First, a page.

BATON ROUGE, La. (WAFB) - Although the National Weather Service (NWS) did not issue a Heat Advisory Thursday, it was hot and humid nonetheless, with the heat index at Baton Rouge’s Metro Airport (BTR) reaching 100° before 1 p.m. As the Storm Team mentioned Wednesday, the dust was just a bit thicker Thursday too, with concentrations (PM2.5) teetering on Code Orange for the AQI around metro Baton Rouge.
However, the big difference Thursday compared to Wednesday dealt with storms rolling into southeast Louisiana from Mississippi. The NWS Storm Prediction Center posted southwest Mississippi and a large portion of southeast Louisiana under a Marginal Risk for severe storms due to this threat. The main concern with these storms is gusty, potentially damaging winds, along with frequent lightning. As the Storm Team has reminded you over the years, southbound thunderstorms are often highly “electrified” as a result of the cooler air aloft the can accompany these storm clusters as they travel from north to south.
The afternoon and evening rains will subside overnight, but the Storm Team is expecting isolated rains to return by or even before sunrise Friday. The rains will slowly increase in coverage through the morning and become more widespread into the afternoon. While we do not anticipate an all-day rain for any WAFB neighborhood, be prepared for multiple rounds of passing showers and t-storms throughout the day. After a morning start in the mid to upper 70s, Friday highs will reach the upper 80s to low 90s for most of the viewing area by the early afternoon. However, the scattered rains from midday into the evening will break the afternoon heating, with temperatures dropping into the mid 80s by the mid to late afternoon for much of the area.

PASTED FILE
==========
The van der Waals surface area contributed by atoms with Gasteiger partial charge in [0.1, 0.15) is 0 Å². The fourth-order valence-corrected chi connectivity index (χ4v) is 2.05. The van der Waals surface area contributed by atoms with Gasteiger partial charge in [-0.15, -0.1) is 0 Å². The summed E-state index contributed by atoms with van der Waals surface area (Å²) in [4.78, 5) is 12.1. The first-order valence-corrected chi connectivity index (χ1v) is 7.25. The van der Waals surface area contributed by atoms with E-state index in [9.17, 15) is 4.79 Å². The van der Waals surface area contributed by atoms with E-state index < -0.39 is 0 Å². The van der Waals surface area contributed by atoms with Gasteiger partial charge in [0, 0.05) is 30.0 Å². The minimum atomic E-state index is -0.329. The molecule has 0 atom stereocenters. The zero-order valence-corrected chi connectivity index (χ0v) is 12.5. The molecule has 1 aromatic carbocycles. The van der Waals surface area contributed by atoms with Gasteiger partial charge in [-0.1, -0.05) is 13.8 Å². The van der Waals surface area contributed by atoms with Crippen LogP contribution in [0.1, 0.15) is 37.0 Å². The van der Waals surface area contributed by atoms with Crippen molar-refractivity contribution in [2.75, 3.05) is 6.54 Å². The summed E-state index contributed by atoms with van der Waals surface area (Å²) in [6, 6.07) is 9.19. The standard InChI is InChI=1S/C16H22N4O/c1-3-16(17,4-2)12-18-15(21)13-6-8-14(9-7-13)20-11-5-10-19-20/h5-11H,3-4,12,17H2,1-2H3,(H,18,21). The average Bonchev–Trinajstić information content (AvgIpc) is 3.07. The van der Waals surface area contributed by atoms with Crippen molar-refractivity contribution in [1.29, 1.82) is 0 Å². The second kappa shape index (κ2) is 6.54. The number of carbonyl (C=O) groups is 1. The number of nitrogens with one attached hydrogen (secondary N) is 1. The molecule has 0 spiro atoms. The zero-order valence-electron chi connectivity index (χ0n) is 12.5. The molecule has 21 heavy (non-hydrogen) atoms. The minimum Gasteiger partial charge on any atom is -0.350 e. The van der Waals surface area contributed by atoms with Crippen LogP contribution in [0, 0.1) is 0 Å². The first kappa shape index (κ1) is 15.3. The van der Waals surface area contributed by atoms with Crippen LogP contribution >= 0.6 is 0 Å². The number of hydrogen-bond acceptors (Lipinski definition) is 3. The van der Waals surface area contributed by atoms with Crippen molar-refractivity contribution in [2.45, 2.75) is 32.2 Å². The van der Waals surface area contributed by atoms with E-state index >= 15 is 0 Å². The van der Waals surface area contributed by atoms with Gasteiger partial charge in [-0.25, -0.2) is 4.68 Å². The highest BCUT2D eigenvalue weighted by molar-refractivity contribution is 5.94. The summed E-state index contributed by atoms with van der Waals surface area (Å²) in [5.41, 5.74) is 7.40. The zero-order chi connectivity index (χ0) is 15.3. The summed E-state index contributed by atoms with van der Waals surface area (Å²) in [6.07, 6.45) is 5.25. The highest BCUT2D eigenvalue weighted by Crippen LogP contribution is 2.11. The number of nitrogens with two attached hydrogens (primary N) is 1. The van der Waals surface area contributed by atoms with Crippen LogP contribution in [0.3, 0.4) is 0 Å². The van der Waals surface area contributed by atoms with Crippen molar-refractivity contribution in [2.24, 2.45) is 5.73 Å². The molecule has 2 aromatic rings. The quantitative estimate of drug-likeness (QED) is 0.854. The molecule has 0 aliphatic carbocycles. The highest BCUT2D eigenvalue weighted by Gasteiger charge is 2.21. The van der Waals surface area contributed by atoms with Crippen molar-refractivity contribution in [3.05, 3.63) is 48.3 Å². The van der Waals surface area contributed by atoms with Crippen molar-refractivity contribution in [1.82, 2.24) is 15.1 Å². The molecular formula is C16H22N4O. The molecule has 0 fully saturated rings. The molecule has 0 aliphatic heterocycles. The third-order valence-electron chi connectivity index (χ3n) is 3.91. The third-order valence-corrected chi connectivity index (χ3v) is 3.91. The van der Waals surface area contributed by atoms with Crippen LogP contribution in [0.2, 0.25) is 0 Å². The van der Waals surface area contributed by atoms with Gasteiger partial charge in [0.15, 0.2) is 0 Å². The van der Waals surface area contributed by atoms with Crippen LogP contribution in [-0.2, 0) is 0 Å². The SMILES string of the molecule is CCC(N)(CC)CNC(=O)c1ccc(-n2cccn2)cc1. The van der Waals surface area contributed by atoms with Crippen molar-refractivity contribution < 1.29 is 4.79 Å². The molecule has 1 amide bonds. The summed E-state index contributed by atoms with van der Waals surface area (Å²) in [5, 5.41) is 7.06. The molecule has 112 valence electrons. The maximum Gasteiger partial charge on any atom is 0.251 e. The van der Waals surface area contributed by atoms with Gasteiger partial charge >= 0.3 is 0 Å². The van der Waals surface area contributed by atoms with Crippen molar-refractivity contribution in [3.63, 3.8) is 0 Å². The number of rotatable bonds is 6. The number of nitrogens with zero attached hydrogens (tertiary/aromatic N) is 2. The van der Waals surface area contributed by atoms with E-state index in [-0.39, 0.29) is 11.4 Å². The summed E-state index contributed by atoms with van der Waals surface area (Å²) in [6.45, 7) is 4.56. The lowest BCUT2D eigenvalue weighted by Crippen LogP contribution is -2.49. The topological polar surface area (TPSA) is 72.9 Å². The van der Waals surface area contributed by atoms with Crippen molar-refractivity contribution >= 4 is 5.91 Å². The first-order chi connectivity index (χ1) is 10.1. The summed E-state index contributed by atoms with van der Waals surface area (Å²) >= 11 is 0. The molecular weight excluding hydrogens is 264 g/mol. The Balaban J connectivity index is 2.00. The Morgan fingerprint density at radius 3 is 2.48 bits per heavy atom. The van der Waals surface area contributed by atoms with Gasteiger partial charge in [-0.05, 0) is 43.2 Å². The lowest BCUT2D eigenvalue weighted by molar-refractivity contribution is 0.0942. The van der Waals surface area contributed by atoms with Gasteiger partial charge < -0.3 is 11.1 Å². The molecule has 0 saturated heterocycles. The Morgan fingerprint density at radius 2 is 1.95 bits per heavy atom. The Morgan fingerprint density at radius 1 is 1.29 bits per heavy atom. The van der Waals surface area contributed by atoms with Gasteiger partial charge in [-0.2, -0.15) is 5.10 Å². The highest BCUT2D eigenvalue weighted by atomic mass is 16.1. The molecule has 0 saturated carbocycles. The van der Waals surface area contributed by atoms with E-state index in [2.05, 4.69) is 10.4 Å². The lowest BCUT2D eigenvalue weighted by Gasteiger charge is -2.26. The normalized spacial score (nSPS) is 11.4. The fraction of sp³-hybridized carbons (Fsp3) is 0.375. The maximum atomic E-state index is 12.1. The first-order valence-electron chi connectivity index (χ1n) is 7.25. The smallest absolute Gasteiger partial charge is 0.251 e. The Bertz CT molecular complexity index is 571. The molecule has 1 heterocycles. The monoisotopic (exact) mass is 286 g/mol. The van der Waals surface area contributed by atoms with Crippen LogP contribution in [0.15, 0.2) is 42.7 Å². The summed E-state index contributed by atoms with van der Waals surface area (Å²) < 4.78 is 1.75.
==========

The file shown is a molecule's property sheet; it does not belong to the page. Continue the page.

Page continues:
Set Friday rain chances at 70% and keep the daily percentages around 70% Saturday and Sunday too. Like Friday, neither weekend day is expected to be an all-day rain, but the action for both days will begin in the mornings and continue of and on into the afternoons. Morning lows Saturday and Sunday will be in the mid 70s, with daytime highs in the upper 80s to around 90°.
Three-day rain totals are likely to average around 1″ to 2″ across the region, with some higher amounts in spots. The bottom line is you may want to line up your “Plan B” for any scheduled outdoor activities over the three-day holiday break.
Rain is likely Monday and Tuesday as well, with highs in the 80s. The extended outlook calls for scattered rains Wednesday, with a drier run of days, but not rain-free, through the following weekend.
Is there any “good news” from the First Alert Team? Well, we can say goodbye to the Saharan dust, at least for the time being, and we are posting the “all clear” across the Tropical Atlantic for the next five to seven days.
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